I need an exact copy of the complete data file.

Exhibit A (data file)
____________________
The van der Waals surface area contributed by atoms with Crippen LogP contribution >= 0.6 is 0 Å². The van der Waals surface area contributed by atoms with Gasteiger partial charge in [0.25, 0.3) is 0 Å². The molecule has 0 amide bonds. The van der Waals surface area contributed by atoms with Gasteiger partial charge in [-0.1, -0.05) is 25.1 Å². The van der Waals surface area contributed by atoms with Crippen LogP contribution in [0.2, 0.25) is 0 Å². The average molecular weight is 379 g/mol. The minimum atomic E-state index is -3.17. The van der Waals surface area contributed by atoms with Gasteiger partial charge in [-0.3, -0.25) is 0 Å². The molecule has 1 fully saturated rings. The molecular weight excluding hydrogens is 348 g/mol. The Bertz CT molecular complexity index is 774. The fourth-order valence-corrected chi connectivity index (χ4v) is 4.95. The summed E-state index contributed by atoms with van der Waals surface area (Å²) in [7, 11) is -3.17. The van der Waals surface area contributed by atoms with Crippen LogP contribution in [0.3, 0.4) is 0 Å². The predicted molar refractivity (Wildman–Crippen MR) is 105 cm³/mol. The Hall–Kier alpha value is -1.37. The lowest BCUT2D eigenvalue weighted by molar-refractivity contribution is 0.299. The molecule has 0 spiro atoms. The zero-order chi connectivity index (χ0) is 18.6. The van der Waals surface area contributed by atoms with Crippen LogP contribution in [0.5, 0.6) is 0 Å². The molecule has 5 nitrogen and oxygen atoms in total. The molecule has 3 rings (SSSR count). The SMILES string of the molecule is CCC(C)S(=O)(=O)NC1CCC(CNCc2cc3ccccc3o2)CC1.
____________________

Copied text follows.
The van der Waals surface area contributed by atoms with Crippen LogP contribution >= 0.6 is 0 Å². The van der Waals surface area contributed by atoms with Gasteiger partial charge in [0.25, 0.3) is 0 Å². The molecule has 0 amide bonds. The van der Waals surface area contributed by atoms with Gasteiger partial charge in [-0.1, -0.05) is 25.1 Å². The van der Waals surface area contributed by atoms with Crippen LogP contribution in [0.2, 0.25) is 0 Å². The average molecular weight is 379 g/mol. The minimum atomic E-state index is -3.17. The van der Waals surface area contributed by atoms with Gasteiger partial charge in [-0.3, -0.25) is 0 Å². The molecule has 1 fully saturated rings. The molecular weight excluding hydrogens is 348 g/mol. The Bertz CT molecular complexity index is 774. The fourth-order valence-corrected chi connectivity index (χ4v) is 4.95. The summed E-state index contributed by atoms with van der Waals surface area (Å²) in [7, 11) is -3.17. The van der Waals surface area contributed by atoms with Crippen LogP contribution in [0.3, 0.4) is 0 Å². The predicted molar refractivity (Wildman–Crippen MR) is 105 cm³/mol. The Hall–Kier alpha value is -1.37. The lowest BCUT2D eigenvalue weighted by molar-refractivity contribution is 0.299. The molecule has 0 spiro atoms. The zero-order chi connectivity index (χ0) is 18.6. The van der Waals surface area contributed by atoms with Crippen LogP contribution in [0.5, 0.6) is 0 Å². The molecule has 5 nitrogen and oxygen atoms in total. The molecule has 3 rings (SSSR count). The SMILES string of the molecule is CCC(C)S(=O)(=O)NC1CCC(CNCc2cc3ccccc3o2)CC1.